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Made with Flourish


Made with Flourish


Slight truck shortages have been reported by the U.S. Department of Agriculture for Mexican produce crossings and shipments of potatoes and onions in Idaho, Washington, and Wisconsin.

The USDA reported that refrigerated truck rates in the lower Rio Grande Valley increased from 
4% to 19% in the latest week, depending on destination.

Late December truck availability was influenced by normal seasonal capacity shrink related to the holidays, said Seth Konkle, general manager of the Scotlynn USA Division of the Scotlynn Group, Indianapolis.

 Still, he said the overall truck outlook was vastly improved compared with a year ago, when some routes were demand $5 per mile.

“Overall rates are still pretty stable,” he said. “It is nothing that is not manageable.”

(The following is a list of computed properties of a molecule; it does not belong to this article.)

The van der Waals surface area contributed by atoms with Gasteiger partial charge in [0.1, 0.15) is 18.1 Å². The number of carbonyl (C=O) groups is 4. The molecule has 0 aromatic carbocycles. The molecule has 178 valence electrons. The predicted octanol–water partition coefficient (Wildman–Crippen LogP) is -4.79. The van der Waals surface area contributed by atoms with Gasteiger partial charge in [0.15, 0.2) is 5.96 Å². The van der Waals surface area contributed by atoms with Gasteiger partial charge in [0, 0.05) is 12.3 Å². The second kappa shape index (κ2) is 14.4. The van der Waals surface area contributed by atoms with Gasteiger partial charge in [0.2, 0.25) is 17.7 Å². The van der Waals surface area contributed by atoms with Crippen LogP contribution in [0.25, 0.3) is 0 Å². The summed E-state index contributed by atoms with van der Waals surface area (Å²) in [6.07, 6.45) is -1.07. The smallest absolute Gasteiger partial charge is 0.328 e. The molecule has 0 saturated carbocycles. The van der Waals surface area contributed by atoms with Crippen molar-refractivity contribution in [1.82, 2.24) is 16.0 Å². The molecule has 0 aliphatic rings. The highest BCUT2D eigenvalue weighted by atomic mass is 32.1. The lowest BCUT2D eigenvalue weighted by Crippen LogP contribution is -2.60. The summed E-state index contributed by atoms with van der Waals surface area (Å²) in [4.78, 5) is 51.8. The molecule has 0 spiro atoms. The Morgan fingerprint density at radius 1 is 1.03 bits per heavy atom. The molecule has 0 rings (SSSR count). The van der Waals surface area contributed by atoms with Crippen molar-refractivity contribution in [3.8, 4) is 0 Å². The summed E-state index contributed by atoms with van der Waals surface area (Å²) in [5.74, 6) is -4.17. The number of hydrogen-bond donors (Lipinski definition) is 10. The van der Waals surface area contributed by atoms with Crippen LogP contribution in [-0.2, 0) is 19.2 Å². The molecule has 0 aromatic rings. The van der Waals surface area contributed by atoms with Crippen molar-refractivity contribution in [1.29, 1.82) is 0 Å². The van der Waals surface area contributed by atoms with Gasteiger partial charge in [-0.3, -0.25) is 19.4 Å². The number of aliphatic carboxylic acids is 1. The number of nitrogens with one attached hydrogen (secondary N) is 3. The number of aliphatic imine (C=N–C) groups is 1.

Konkle speculated 2019 could be a stable year for freight rates.

“We’re kind of looking for this little this quarter to kind of set the kind of set the lead for 2019 and I think 2019 is going to be a pretty stable year,” he said.

“The smaller carriers, the owner-operators and smaller trucking companies are showing a little bit more loyalty versus chasing the big dollars,” he said, noting the smaller operators are sticking with the shippers and brokers they have been running with.

Konkle said shippers and truckers have mostly adjusted to Electronic Logging Device regulations, with rates stabilizing at higher levels and buyers making allowances for longer transit times from the West Coast to the East Coast.

“I think a lot of shippers have made an effort to get an extra day (of transit) from their buyers,” he said, and also have pushed to get trucks loaded earlier in the day for long routes. Some use more expensive team drivers for shorter transit times.

Truck rates will move seasonally higher in south Texas and other border crossings in the weeks ahead, but that’s typical for this time of year, he said.